What a relief! Cody is having surgery tomorrow morning and her prognosis for a full recovery - cancer-free - is excellent. Here's what happened.
We went to Guelph this afternoon. For those not in this area, the University of Guelph has a huge veterinary college and teaching hospital with an excellent reputation. It's the kind of place people travel great distances to for; we're fortunate that it's only an hour or so away. We brought both dogs, as we always do, for everyone's comfort and moral support.
We met with doctors from the oncology service, who took a full history, did a physical, and also had the results from our own vet. They explained various options, and confirmed what we already knew: a lot would depend on whether or not the cancer had metastasized, and whether or not the tumour seemed operable. The first would be determined by blood work and chest x-rays, the second by a surgeon. They also said the surgeon would probably want to do an ultrasound and possibly a CT scan to get a better image of the tumour.
The great thing about a teaching hospital is that everything is there under one roof. All the different doctors and services can be consulted and results known on the spot. We left Cody for x-rays and blood work, and asked where we could take Tala for some play-time while we waited. We ended up on a snowy, windswept golf course. Tala looked like an arctic wolf out on the tundra!
When we met the doctor again, he was practically grinning. He said the prognosis could not be better. The chest x-rays were all clean. And the surgeon felt the tumour and almost instantly pronounced that she could get the whole thing, clean, no problem.
This surgeon is reputed to be one of the best. She did some aggressive handling of the tumour - far more than what a vet would normally do - and said she was able to get her fingers around the whole thing. This means that it should come out with "clean margins". She was so optimistic that she said ultrasound would be unnecessary. Also in our favour, the tumour is only on one side of the throat; about 60% of these cancers show up on both sides. The surgeon has done this exact surgery many times and, the doc said, she was excited about it because of the excellent prognosis.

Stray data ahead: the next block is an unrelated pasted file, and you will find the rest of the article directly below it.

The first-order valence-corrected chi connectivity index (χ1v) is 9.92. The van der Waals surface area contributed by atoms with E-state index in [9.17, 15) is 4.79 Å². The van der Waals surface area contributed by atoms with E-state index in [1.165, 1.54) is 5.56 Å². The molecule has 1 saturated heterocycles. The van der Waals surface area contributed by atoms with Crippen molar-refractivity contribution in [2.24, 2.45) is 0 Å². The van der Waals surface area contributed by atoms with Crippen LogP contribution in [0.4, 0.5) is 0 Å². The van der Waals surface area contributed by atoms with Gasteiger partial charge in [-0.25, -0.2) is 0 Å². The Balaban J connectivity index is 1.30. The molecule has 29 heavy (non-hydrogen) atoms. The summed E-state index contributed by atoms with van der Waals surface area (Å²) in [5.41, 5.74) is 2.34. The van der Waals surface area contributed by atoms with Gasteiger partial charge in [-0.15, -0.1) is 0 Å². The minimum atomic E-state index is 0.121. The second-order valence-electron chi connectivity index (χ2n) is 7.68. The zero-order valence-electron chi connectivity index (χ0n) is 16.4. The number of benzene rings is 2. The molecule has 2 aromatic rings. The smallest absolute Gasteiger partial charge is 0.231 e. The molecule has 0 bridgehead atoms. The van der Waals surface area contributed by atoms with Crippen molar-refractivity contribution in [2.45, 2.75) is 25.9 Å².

Wow! We made the decision on the spot. There seemed to be no reason not to have the surgery, and every reason to do it.
The only question remaining was when, and after some discussion, we decided to move quickly. This crackshot surgeon is available tomorrow morning - Cody is already there - why prolong it.
The doctor assured us that he'll be personally taking care of Cody, seeing to her feeding and walking, making sure she's comfortable, visiting her many times a day. He seemed genuinely elated to give us good news and be able to help her.
So we left her there, not an easy thing to do, but we both feel it's the right thing. She was very groggy from the mild sedation they used for the chest x-ray, so she wasn't upset by our leaving. Tala was anxious to get the hell out of there already, so we did, got some dinner - and called my sister on the way home.
Oh my goodness! This is not what we were expecting. Personally, I was gearing myself up for the worst. We needed two big "ifs" to both come through, and that seemed like too much to hope for. In my mind, I was already preparing for the end of Cody's days. Whew.
Of course there are risks to any surgery. And doctors never really know the extent of any tumour until they're in there. We can't truly breathe easily until we hear that she's out of surgery and it went well. But for now, the future seems much brighter.
The doctor is calling us tomorrow morning, just to report how Cody did overnight (!), then we'll get another call after the surgery. Fingers and paws crossed!
Thank you all so much for your support. Thank you thank you.